Whereas reconstructed stone finishes are typically achieved by acid etching, removing surface laitance to reveal the natural colour of the fine aggregate or sand, our exposed aggregate finishes additionally reveal its coarser aggregate.
This may be done by a variety of techniques with each requiring specialist expertise and experience in order to achieve a consistent appearance, both within and between each individual precast panel.
Grinding the surface of a concrete panel by machine, typically to a depth of 3 mm, produces a smooth terrazzo-like appearance. This may be honed to a dull eggshell polished finish or progressively ground using a sequence of finer abrasive wheels to achieve a high-gloss finish.
Exposed aggregate finishes may otherwise be achieved by removing that cement matrix that surrounds the coarse aggregate at the face of the concrete panel. Depending on the concrete mix, the shape of the panel and the degree of aggregate exposure, we use the following techniques:
For mixes with coarser aggregate up to 20mm, our preference is to cast each panel face-down using proprietary retarder in order to “kill” the setting of the cement at its seen face. On demoulding, the panel is washed with a high-pressure water spray to remove the “dead” cement, resulting in a coarse textured surface as the coarse aggregate in the concrete mix is exposed. The choice of retarder determines the depth of aggregate exposure.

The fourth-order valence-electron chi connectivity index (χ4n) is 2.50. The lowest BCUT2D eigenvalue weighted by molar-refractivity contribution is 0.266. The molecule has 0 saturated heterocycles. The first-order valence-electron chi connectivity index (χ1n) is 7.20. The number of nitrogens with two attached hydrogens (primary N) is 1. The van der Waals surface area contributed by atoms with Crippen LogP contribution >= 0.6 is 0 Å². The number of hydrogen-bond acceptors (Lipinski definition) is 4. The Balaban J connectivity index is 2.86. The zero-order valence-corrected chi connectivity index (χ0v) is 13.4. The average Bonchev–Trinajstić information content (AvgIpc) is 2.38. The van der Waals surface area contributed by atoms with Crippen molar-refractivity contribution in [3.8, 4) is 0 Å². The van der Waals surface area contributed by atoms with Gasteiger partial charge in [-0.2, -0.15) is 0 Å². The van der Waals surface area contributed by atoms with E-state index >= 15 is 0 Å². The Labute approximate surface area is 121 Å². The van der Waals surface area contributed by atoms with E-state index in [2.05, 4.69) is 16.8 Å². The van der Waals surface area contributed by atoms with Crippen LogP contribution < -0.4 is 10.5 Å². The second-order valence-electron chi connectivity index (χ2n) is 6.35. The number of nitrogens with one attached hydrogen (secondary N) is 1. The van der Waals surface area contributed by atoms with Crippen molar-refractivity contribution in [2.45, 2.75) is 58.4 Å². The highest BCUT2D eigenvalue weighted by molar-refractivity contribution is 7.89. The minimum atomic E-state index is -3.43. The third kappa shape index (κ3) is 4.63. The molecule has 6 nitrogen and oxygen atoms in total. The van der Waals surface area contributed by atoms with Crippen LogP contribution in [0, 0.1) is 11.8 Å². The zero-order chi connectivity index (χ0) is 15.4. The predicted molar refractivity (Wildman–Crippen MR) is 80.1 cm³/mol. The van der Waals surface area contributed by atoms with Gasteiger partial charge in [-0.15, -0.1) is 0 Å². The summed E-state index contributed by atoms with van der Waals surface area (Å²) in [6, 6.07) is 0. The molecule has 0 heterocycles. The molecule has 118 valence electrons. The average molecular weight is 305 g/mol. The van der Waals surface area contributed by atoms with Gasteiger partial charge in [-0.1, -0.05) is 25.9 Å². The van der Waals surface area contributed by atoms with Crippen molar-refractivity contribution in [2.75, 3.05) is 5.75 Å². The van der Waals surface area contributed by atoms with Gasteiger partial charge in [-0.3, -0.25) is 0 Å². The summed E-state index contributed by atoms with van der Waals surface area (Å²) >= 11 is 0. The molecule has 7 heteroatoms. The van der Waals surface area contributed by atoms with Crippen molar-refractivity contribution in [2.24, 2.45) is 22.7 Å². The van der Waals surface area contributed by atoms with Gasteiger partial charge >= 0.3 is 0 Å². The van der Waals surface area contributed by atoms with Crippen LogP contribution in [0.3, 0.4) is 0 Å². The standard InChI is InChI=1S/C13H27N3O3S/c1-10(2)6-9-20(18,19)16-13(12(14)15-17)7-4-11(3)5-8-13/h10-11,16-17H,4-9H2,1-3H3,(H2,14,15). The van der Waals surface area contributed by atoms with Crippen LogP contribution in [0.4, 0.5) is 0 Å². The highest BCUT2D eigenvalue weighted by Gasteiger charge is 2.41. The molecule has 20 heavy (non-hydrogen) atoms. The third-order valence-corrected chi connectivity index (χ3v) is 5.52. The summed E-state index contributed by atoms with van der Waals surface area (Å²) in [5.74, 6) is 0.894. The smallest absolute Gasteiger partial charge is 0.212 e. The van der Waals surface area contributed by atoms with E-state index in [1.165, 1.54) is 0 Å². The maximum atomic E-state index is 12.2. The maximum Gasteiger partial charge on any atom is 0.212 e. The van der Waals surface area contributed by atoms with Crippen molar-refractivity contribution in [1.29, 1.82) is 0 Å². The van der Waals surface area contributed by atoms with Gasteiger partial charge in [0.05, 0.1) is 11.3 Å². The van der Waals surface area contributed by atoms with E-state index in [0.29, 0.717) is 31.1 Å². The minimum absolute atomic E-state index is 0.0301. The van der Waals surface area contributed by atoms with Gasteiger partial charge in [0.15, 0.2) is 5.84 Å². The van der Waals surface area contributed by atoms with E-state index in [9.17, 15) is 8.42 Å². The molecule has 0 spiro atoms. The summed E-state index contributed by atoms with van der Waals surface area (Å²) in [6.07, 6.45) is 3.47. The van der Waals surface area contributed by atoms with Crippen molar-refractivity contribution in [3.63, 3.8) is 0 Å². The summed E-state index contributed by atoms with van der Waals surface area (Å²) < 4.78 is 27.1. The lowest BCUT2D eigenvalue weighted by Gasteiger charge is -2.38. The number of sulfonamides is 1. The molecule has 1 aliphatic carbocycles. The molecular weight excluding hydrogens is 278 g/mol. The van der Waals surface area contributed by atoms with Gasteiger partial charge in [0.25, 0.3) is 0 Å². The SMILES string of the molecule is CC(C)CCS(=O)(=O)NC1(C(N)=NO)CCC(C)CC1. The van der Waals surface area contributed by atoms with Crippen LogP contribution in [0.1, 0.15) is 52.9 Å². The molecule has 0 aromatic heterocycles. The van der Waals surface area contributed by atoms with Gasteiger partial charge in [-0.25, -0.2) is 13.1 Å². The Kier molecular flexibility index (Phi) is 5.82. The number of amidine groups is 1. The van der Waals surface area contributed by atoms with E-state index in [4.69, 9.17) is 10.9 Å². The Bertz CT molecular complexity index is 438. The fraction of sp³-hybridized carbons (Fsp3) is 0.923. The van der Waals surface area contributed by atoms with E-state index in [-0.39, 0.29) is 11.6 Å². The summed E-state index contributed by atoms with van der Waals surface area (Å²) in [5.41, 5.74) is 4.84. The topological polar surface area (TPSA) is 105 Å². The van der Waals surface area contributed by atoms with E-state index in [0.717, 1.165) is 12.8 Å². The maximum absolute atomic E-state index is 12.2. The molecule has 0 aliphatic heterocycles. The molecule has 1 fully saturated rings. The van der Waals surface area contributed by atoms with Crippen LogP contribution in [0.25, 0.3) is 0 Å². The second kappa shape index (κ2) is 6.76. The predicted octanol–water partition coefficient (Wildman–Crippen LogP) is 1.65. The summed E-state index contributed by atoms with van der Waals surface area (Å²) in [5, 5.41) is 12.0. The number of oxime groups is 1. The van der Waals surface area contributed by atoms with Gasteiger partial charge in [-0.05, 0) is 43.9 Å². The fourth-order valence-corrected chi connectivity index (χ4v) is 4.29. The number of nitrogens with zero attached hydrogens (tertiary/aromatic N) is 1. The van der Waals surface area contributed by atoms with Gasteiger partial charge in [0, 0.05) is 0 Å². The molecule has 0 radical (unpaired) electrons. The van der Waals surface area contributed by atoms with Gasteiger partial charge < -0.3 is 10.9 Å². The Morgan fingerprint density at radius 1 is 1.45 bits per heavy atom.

For coarser textured surfaces with more deeply exposed aggregate finishes, there is the option of casting each panel face-down with largest aggregate hand-placed in a sand bed before the casting of the concrete. On demoulding, the panel is washed with a high-pressure water spray to remove the sand, resulting in a coarse and deeply textured surface. This technique may be varied by the use of gelatine instead of sand. Using 4” and 6” knapped flint, the cladding panels for the West Quay shopping centre and car parks in Southampton were produced this way.
Coarser textured surfaces with more deeply exposed aggregate finishes may alternatively be casting face-up with largest aggregate “seeded” and stamped into the concrete panel before its surface is carefully sprayed with water to remove the cement matrix. Using nom 40mm and nom 30mm aggregates, the cladding panels for the Clifton Cathedral in Bristol, the European Investment Bank in Luxembourg and the IBM Marketing Centre on the South Bank in London are examples of this technique.
As further options to expose the coarse aggregate in concrete panels, their surfaces can be grit-blasted, bush-hammered or needle-gunned.